Mortgage rates were slightly lower this morning, but moved higher in the afternoon, ultimately matching Friday's latest offerings. Despite some economic reports in the morning, bond markets were quiet. Motivation for the improvement in rates could be partially due to lenders being hesitant to pass along Friday's late-day bond market gains in the form of lower rates. In other words, lenders had some room to improve, but waited until this morning to do so.
As market conditions deteriorated in the afternoon (i.e. prices of mortgage-backed-securities falling), lenders issued reprices, bringing rate sheets back in line with Friday. Some lenders remained in slightly better territory while others were slightly weaker. The most prevalently quoted conforming 30yr fixed rate for best-case scenarios (best-execution) remains 4.25%, but 4.125% is becoming viable once again.
Loan Originator Perspective
"Absolutely nothing happening today in the rate markets and it's been
pretty quiet for awhile now. Potentially market moving data on the near
term horizon though means let your risk tolerance be your guide and
stay connected to a loan officer who stays connected to the markets.
Changes can happen quickly. " -Hugh W. Page, Sen. Mortgage Consultant, Capital Partners Mortgage
"Traders may have started the 4th of July holiday early this year for the
markets were about as flat as could be today. Tomorrow does begin the
first round of Treasury auctions for the week so that may bring some
excitement. Floating into tomorrow appears to be a safe option. " -Manny Gomes, Branch Manager, Norcom Mortgage
"Rates remain in a "Safe" place at the higher side of the range.
If there is no specfic data that is going to create a breakout of the
high side of the range, lack of direction could very likely lead to a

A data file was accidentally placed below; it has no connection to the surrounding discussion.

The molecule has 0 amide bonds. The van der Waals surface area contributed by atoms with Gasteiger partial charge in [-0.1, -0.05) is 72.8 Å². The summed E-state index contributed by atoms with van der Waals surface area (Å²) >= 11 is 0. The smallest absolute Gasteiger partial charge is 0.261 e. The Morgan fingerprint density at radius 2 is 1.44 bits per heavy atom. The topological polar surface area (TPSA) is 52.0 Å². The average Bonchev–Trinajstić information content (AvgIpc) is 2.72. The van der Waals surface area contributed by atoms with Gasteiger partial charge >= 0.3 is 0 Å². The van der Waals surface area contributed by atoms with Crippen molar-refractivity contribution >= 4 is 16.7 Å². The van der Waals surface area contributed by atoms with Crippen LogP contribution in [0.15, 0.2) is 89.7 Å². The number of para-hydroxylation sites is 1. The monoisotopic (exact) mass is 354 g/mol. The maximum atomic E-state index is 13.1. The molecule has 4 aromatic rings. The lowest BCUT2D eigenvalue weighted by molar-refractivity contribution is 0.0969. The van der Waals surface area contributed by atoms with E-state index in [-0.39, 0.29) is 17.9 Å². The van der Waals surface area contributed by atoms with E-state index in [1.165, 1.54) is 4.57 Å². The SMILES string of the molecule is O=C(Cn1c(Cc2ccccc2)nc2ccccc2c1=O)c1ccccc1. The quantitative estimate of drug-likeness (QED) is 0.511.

natural slower move lower. Floating continues to be an opportunity that
could pay off for an client willing to take a litte risk." -Brent Borcherding, www.brentborcherding.com
Today's Best-Execution Rates
- 30YR FIXED - 4.125-4.25%
- FHA/VA - 3.75%
- 15 YEAR FIXED - 3.375%
- 5 YEAR ARMS - 3.0-3.50% depending on the lender
Ongoing Lock/Float Considerations
- The Fed has stayed the course on their $10bln per meeting reduction in bond buying, though markets have handled it relatively calmly compared to the days of "coming to terms with tapering" in 2013.
- Rates fell significantly in January, leveled-off in February and took choppy steps higher in March. From there, they settled into a flat range mostly consisting of 4.375 and 4.5%, but with occasional forays to 4.25 and 4.625%.
- The bias had been very slightly toward higher rates, it reversed course in early April as expectations grew concerning European Central Bank easing. On several occasions, those expectations would go on to overwhelm domestic economic data--normally the main source of guidance for market movements.
- As of the third week in May, rates were as low as they've been since June 2013, more than confirming a break below the 2014 range. They remained in that range through month-end and grew more volatile ahead of the June 5th European Central Bank Announcement.
- Looking back at recent movement, it's had a disconcertingly small amount to do with 'normal stuff' like economic data and Fed policy. Temporary and unpredictable factors currently account for too much of the movement to make firm bets on rates moving either direction in the short term.
- The narrow range persists even now, though due to the rate landscape from a year ago, rates were officially lower "year-over-year" on June 20th.
- (As always, please keep in mind that our Best-Execution rate always
pertains to a completely ideal scenario. There are many reasons a
quoted rate may differ from our average rates, and in those cases,
assuming you're following along on a day to day basis, simply use the
Best-Ex levels we quote as a baseline to track potential movement in
your quoted rate).